DAVID GREENE, HOST:
Not sure if you heard or not, but American Idol just crowned a new winner.
(SOUNDBITE OF TV SHOW, "AMERICAN IDOL")
RYAN SEACREST: The winner of "American Idol," season 13, is Caleb Johnson.
GREENE: Wow, the drama. You know, not long ago the winner of American Idol was front-page news. But the show recently scored its lowest finale ratings in history when it crowned North Carolina rocker Caleb Johnson as the winner. He is a singer many people have never heard of. And here to explain what this might mean for the future of television, NPR TV critic, Eric Deggans. Hey, Eric.
ERIC DEGGANS, BYLINE: Hey.
GREENE: All right, Eric, so what's going on here? I mean, people used to watch "American Idol" and care who won.
DEGGANS: Yeah, "American Idol" used to be a phenomenon, but what's interesting is I took a look at a list of the highest-rated TV shows from the TV season that we just finished. And I am seeing resurgence in scripted shows, led by shows like "Scandal" and the final season of CBS's "How I Met Your Mother." So last year, half of the top 10 series watched by younger viewers were unscripted programs like Idol or "Sunday Night Football" or NBC's "The Voice." But this year, we're seeing more scripted shows on that list. And there's one new show that's in the top 10 for both young viewers and all viewers, and that's NBC's "The Blacklist."
DEGGANS: So here's a clip where the lead character, played by James Spader, offers a parable that seems to explain why he left the government to become a criminal and then came back to help find other bad guys.
(SOUNDBITE OF TV SHOW, "THE BLACKLIST")
JAMES SPADER: (As Raymond "Red" Reddington) A farmer comes home one day to find that everything that gives meaning to his life is gone - crops are burned, animals slaughtered. He makes a promise to himself in those dark hours. One day he stops - the farmer who is no longer a farmer is he who slaughters - and he knows in his heart he must pay.
DEGGANS: You've got to love Jay Spader when he cuts loose like that.
GREENE: Yeah, I don't care what voices you heard on "American Idol," you never got a voice like that.
DEGGANS: (Laughing) Exactly.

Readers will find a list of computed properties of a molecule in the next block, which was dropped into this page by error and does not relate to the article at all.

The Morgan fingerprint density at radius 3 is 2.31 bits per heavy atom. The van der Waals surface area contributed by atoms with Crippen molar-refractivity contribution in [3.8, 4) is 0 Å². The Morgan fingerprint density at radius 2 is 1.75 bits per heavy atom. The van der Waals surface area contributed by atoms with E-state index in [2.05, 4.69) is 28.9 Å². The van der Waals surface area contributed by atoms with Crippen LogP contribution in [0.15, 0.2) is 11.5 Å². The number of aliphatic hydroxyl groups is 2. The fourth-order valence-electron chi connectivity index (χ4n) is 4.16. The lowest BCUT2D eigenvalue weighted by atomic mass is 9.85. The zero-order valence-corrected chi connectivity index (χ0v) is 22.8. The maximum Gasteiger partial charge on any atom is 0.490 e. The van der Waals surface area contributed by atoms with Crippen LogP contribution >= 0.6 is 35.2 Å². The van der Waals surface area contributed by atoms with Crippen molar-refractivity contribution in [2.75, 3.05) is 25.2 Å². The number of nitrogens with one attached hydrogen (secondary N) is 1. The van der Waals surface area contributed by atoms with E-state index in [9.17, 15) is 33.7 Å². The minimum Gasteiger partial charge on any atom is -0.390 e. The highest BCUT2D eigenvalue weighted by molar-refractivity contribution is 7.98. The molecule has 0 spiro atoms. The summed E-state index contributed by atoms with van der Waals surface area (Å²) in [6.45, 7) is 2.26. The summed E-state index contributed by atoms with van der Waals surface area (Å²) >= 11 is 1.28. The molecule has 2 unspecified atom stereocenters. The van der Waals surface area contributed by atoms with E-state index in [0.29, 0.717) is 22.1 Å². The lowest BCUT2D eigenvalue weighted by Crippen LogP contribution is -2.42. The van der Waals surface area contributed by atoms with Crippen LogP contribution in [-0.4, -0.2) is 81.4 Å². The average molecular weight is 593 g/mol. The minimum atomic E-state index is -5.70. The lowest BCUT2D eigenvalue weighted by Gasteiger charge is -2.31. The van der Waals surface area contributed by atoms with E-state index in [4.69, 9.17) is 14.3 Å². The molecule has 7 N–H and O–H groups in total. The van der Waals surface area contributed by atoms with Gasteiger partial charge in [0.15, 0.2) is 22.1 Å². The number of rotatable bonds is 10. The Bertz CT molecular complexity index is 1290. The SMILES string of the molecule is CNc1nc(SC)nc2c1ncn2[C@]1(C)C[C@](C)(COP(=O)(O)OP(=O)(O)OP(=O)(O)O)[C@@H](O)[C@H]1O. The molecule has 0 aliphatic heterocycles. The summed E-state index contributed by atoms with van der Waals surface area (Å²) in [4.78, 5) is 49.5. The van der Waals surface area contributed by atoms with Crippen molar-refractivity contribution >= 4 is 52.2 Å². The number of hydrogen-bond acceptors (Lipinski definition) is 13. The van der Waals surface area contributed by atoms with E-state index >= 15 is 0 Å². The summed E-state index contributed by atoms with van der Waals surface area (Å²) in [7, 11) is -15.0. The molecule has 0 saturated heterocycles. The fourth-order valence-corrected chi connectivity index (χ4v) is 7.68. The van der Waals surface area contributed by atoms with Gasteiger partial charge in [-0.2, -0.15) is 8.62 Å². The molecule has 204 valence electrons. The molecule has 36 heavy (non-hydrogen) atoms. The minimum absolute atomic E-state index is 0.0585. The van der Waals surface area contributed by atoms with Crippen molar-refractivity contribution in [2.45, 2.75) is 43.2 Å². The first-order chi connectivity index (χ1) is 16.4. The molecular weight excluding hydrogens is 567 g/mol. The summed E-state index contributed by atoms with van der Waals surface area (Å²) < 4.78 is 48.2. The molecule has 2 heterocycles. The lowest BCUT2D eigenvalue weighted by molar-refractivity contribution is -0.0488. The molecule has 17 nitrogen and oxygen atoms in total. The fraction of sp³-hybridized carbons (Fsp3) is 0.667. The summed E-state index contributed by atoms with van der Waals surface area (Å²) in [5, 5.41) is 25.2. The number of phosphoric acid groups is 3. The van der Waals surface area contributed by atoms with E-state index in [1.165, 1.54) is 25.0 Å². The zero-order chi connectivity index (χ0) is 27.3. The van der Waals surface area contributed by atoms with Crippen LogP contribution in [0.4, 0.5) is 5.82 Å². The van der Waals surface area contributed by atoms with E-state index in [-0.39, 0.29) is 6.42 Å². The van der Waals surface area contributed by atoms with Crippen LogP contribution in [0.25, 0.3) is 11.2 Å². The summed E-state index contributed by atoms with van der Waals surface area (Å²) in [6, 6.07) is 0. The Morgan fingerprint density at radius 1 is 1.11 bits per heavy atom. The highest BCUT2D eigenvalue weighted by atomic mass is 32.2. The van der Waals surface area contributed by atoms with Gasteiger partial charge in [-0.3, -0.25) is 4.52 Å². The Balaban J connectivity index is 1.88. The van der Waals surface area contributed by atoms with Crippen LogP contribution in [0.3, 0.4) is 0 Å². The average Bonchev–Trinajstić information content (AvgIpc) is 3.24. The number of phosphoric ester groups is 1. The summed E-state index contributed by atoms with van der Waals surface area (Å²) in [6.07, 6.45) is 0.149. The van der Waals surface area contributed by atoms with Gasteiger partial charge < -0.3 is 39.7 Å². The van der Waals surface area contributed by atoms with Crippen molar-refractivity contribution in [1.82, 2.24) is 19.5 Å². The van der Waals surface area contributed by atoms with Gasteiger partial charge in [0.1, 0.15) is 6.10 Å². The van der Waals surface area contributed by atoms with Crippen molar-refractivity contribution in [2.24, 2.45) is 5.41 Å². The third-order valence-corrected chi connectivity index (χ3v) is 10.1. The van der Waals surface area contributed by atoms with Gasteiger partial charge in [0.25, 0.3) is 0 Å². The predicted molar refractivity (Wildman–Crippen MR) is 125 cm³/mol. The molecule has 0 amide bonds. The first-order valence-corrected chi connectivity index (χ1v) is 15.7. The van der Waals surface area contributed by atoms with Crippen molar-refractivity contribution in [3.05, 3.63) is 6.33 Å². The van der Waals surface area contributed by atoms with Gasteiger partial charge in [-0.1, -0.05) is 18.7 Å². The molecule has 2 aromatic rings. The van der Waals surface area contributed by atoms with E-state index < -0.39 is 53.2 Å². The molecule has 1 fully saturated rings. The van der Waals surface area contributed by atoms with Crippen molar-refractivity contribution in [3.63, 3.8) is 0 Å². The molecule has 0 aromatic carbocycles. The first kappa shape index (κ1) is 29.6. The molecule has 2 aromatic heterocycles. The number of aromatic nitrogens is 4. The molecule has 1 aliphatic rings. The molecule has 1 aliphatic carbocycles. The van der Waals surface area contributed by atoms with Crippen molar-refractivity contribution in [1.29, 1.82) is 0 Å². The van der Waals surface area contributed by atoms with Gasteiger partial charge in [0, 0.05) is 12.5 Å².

GREENE: OK, but, I mean, if people are turning towards Spader and scripted moments like this, what happened to these unscripted shows like Idol and "Dancing With The Stars"?
DEGGANS: Well, both "Dancing With The Stars" and Idol have seen some serious dips in viewership in recent years. So ABC cut back "Dancing With The Stars" to one day a week last year. And Fox has said that it will probably cut Idol back to one night a week next year, after its audition episodes. So these shows, I mean, they used to be incredibly cost-effective. You'd get two blockbuster nights of television every week for the cost of one. But their decline makes room for some of these other shows to shine, which is what seemed to happen at the end of this TV season.
GREENE: OK, making room for other shows to shine. I guess I wonder what other shows we're talking about and what all this might say about where we're headed in television.
DEGGANS: Well, among younger viewers - say viewers aged 18 to 49, those viewers that advertisers really care about - we saw shows like ABC's "Scandal" and "Resurrection" and "Modern Family" land in that top 10. These are shows with diverse casts and unusual situations that touch on issues that resonate with younger viewers.
Now, as far as the future of television goes, a long time ago - say, 10 or 15 years ago - the most popular TV shows were those that were often considered the best TV shows, too, like "Seinfeld" or "Frasier" or "60 Minutes." But unscripted shows got popular, and then there was a sense that only the lowest common denominator shows could really rise to that level where everybody was watching them.
We see, in these ratings results, maybe there's a sense that network TV can offer quality shows that also get a big audience. So I'm hopeful that we're going to see the return of the days when some of the best shows on television were also among the most-watched.
GREENE: A day we all hope for. NPR TV critic, Eric Deggans. Thanks, Eric.
DEGGANS: Thanks for having me. Transcript provided by NPR, Copyright NPR.